Aspire to improve your appearance by all means. Train to get a better body, visit the parlor to get that cutting edge haircut, wear the right clothes to look great and feel good…… It’s all up to you.

Stimulating the mind, nurturing a relationship, caring for friendships, growing a career, harboring and exploring a passion, indulging in a hobby, traveling, learning a new skill, going beyond your comfort zone interacting with people from different walks of life to gain an understanding of the  bigger picture than your own circle of existence…… these are also important stimulants that add meaning to life…….Spend some valuable time on improving one’s SELF along the way. There is so much the world has to offer.

Physical fitness can certainly help us experience and participate in life more fully in order to enrich us. Let it then be a means to an end rather than an end in itself. Respecting our body, treating it well, nourishing it and exercising it in the right amounts has its own dividends besides just a more beautiful body. It instills discipline. Creates a body awareness, improves body intelligence, self-confidence. It helps you value yourself more and therefore live more thoughtfully and graciously.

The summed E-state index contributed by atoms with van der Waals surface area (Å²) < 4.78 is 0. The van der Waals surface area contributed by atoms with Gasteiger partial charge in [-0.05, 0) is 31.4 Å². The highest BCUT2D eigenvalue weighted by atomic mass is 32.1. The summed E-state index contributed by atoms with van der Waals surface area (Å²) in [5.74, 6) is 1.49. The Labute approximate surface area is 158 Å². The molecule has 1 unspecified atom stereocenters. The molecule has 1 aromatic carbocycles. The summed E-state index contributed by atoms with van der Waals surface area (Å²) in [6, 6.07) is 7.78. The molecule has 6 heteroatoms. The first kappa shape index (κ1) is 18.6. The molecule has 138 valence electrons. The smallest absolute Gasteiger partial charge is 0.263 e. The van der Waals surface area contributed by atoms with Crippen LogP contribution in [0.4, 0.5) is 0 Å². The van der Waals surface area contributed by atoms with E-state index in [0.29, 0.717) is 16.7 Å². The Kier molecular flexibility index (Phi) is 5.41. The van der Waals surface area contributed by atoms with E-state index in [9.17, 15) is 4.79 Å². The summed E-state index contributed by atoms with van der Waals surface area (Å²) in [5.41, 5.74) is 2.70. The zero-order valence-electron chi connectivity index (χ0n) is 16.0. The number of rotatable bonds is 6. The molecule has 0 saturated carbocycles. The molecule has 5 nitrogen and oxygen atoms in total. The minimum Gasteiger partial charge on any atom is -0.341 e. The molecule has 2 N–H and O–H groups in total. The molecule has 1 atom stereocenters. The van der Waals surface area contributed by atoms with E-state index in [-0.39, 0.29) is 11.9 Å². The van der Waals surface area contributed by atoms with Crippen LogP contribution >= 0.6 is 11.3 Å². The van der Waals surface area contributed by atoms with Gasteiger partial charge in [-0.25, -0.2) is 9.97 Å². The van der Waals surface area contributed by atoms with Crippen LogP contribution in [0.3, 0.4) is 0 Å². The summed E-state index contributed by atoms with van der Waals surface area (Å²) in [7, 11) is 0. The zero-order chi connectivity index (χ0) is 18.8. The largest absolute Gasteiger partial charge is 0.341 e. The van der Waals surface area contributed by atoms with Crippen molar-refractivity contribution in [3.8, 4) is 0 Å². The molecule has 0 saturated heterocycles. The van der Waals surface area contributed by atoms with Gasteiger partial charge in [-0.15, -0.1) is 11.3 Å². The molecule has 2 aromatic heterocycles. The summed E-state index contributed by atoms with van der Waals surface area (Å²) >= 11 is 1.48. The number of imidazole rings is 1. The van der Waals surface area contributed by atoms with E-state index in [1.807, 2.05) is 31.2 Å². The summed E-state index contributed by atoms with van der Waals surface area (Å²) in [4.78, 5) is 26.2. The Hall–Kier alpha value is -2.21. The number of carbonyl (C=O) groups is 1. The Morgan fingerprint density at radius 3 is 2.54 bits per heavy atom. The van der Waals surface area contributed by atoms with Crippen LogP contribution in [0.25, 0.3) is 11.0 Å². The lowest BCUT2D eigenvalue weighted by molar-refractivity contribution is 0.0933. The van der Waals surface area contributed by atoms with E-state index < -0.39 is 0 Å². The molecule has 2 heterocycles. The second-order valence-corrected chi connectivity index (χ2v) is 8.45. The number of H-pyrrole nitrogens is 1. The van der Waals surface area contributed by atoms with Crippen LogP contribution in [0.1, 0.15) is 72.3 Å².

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Sleep – The Healer of all Things

imageThe body and mind require sleep to heal, repair, rejuvenate and prepare you for the next day.

Sleep is a healer of all things, even your muscles, after you workout. Ever noticed how exhausted your muscles feel, especially after a good weight-training workout? That is them telling you they now need to rest to allow sleep to do its work of healing. Weight training, (I mean serious weight training) causes small tears in the muscle fibers worked. These tears heal over time to produce stronger, larger muscles and this happens while you rest. You do not grow in the gym. That sensation of your muscles being bigger immediately after a workout is what is called ‘the pump’ in weight-training jargon. It is only your muscles increased in size temporarily with blood and fluid. This gives way for the real increase in size and strength as the muscles heal – while you sleep.

In your enthusiasm to show your undying loyalty to your fitness routine, you may disregard sleep, dragging yourself out of bed even when your body is clearly craving sleep. I know because I’ve done this! Catastrophe! You fall ill, you can injure yourself (and then set yourself back several weeks with your much loved fitness routine! Not very smart). Being sleep deprived prevents you from actually listening to your body.